I have a friend who just quit her job. She doesn’t have another lined up. She was unhappy, not unlike the 4 million Americans who quit their jobs in the month of April 2021, the highest number since the Bureau of Labor Statistics began publishing this data.
What she thought would be a dream job—working for one of the best art museums in the country—turned out to be an organization deficient in good leadership. She tried for years to stick it out, to offer solutions, to reframe her expectations, and to help change the culture. Over time, the stress and extra work led to apathy, anger, and despair. The pandemic underscored the organization’s dysfunction: what was weak became weaker.
She quit last Friday. She’s saved enough money to see her through the transition, and she trusts that she’ll find work that’s healthier and more rewarding.
Now she finds herself, like many of us, in liminal space. It takes courage to step knowingly into uncertainty, into the in-between. She decided to trust herself, heed her unhappiness, and walk away.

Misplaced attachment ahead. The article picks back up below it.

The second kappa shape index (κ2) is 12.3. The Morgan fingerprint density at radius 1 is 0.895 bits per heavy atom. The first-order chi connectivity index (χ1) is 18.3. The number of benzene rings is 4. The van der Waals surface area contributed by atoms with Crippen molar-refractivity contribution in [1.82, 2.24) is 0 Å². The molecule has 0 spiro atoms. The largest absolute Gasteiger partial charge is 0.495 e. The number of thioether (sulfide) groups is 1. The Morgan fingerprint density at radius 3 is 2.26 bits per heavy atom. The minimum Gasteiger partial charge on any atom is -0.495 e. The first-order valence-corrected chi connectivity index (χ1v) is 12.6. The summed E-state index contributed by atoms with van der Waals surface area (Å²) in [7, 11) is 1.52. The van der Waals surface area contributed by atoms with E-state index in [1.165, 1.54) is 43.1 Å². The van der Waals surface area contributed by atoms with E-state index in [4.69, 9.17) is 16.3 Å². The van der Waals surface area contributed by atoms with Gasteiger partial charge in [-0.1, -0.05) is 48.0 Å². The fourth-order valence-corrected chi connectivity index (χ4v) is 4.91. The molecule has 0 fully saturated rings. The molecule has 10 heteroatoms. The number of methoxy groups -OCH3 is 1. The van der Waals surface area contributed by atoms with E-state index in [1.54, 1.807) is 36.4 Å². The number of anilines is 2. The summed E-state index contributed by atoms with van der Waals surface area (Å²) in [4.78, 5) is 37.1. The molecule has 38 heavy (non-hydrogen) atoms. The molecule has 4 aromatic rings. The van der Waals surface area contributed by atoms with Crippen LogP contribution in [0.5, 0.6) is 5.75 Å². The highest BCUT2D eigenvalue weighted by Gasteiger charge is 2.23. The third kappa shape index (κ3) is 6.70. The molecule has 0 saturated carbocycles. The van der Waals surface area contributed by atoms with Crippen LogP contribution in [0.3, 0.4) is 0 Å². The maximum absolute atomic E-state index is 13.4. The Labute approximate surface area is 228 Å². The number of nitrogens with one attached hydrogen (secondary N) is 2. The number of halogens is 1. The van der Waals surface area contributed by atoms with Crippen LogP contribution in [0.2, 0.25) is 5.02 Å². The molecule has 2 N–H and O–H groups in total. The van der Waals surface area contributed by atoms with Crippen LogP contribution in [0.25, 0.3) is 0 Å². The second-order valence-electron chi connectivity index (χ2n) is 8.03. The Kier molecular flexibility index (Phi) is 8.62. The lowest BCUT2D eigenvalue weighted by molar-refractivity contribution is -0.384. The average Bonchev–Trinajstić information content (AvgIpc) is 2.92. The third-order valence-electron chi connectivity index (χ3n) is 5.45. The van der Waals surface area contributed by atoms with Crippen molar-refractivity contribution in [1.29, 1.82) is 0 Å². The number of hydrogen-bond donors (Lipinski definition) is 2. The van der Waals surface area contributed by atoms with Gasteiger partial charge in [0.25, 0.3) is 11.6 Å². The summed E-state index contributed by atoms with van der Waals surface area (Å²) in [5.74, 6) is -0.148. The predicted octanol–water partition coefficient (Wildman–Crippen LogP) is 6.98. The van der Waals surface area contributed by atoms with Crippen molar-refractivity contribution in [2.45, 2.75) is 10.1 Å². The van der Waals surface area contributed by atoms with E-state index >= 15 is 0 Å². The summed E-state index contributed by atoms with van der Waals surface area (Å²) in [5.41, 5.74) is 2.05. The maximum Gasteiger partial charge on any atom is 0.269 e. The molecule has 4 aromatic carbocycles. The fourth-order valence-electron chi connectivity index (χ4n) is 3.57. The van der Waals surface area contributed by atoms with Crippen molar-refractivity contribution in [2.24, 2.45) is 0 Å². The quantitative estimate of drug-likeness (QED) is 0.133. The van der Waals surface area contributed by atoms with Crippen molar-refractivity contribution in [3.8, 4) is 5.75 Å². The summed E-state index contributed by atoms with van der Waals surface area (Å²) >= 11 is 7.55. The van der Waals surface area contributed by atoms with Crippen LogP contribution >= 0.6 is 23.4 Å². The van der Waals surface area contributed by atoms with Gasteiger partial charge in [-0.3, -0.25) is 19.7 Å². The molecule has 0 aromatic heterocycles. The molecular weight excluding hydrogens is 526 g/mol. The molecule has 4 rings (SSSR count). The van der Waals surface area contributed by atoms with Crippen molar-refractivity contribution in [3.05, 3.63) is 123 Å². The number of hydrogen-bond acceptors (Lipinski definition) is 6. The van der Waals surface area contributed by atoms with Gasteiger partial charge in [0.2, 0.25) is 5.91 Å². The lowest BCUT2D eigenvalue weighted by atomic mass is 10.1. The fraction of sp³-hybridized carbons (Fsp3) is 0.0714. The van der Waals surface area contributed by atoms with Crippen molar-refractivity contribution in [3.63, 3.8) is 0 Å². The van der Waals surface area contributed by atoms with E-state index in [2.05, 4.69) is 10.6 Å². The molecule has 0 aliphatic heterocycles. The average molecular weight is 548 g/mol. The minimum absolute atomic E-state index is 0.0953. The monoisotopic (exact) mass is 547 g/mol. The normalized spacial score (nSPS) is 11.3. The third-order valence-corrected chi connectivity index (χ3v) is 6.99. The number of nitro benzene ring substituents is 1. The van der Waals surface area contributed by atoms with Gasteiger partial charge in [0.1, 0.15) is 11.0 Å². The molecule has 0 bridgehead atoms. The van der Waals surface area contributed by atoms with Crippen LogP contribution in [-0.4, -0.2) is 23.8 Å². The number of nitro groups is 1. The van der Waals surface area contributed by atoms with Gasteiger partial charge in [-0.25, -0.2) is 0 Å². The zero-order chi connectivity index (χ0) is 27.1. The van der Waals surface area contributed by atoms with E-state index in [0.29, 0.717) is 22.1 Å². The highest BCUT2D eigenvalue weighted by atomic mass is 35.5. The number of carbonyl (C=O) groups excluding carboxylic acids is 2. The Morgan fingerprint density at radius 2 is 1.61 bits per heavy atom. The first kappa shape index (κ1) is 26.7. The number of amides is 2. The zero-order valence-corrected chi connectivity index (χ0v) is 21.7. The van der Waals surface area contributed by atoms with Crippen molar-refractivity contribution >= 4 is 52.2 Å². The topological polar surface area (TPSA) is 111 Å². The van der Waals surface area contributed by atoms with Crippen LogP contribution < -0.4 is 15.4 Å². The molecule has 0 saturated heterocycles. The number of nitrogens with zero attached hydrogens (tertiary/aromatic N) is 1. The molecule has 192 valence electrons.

In the in-between, the urge to move out of uncertainty can overtake good intentions to listen deeply for the next right action. We feel the scarcity of time and resources. When fearful, we grasp at remedies. But if we make time for stillness, our awareness can expand to discover egress that may otherwise be hidden.
Dr. Gabor Maté, psychiatrist and author, says that humans have a need for both attachment and authenticity. To occupy liminal space means to stand between these. We walk away from a career (relationship/way of life) that offers unhealthy attachment to find a career (relationship/way of life) that allows more authenticity.
As children, Dr. Maté says that often we “sacrifice authenticity for attachment.” This is due to an “adaptive survival response,” which means we will be and do what we must as children to survive. As adults, we may feel a similar need to fit in to familial expectations, but also those of our culture.
And this is where courage comes in, because as adults, we have the freedom to choose authenticity. First comes awareness of an unhealthy attachment. Then comes a choice and movement. When you choose to be true to yourself, the passageway can feel incredibly lonely. But if you pay attention to this intrinsic knowing, a more authentic way will present itself.
Lisa is a writer and creator of the course Figuring Out What’s Next. If you find yourself in the middle of a transition, and not sure what to do next, this course was written for you.